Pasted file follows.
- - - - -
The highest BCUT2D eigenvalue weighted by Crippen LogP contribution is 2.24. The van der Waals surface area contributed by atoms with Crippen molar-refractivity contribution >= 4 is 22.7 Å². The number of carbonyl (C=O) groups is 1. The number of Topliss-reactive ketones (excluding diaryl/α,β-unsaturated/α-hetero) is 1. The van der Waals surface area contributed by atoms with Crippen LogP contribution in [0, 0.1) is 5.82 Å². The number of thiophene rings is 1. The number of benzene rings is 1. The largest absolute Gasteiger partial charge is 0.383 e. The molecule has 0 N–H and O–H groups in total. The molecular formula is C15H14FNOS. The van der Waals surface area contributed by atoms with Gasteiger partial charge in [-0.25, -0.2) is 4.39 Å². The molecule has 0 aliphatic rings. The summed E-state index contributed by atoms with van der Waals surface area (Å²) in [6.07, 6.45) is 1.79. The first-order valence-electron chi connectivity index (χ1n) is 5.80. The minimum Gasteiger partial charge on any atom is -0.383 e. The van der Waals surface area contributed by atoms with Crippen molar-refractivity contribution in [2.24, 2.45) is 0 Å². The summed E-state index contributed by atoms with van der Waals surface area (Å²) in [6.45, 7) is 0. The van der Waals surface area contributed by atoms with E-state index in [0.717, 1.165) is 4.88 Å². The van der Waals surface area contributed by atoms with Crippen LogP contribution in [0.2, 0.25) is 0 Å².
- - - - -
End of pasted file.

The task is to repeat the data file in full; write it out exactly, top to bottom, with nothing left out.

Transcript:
The highest BCUT2D eigenvalue weighted by Crippen LogP contribution is 2.24. The van der Waals surface area contributed by atoms with Crippen molar-refractivity contribution >= 4 is 22.7 Å². The number of carbonyl (C=O) groups is 1. The number of Topliss-reactive ketones (excluding diaryl/α,β-unsaturated/α-hetero) is 1. The van der Waals surface area contributed by atoms with Crippen LogP contribution in [0, 0.1) is 5.82 Å². The number of thiophene rings is 1. The number of benzene rings is 1. The largest absolute Gasteiger partial charge is 0.383 e. The molecule has 0 N–H and O–H groups in total. The molecular formula is C15H14FNOS. The van der Waals surface area contributed by atoms with Gasteiger partial charge in [-0.25, -0.2) is 4.39 Å². The molecule has 0 aliphatic rings. The summed E-state index contributed by atoms with van der Waals surface area (Å²) in [6.07, 6.45) is 1.79. The first-order valence-electron chi connectivity index (χ1n) is 5.80. The minimum Gasteiger partial charge on any atom is -0.383 e. The van der Waals surface area contributed by atoms with Crippen molar-refractivity contribution in [2.24, 2.45) is 0 Å². The summed E-state index contributed by atoms with van der Waals surface area (Å²) in [6.45, 7) is 0. The van der Waals surface area contributed by atoms with E-state index in [0.717, 1.165) is 4.88 Å². The van der Waals surface area contributed by atoms with Crippen LogP contribution in [0.2, 0.25) is 0 Å².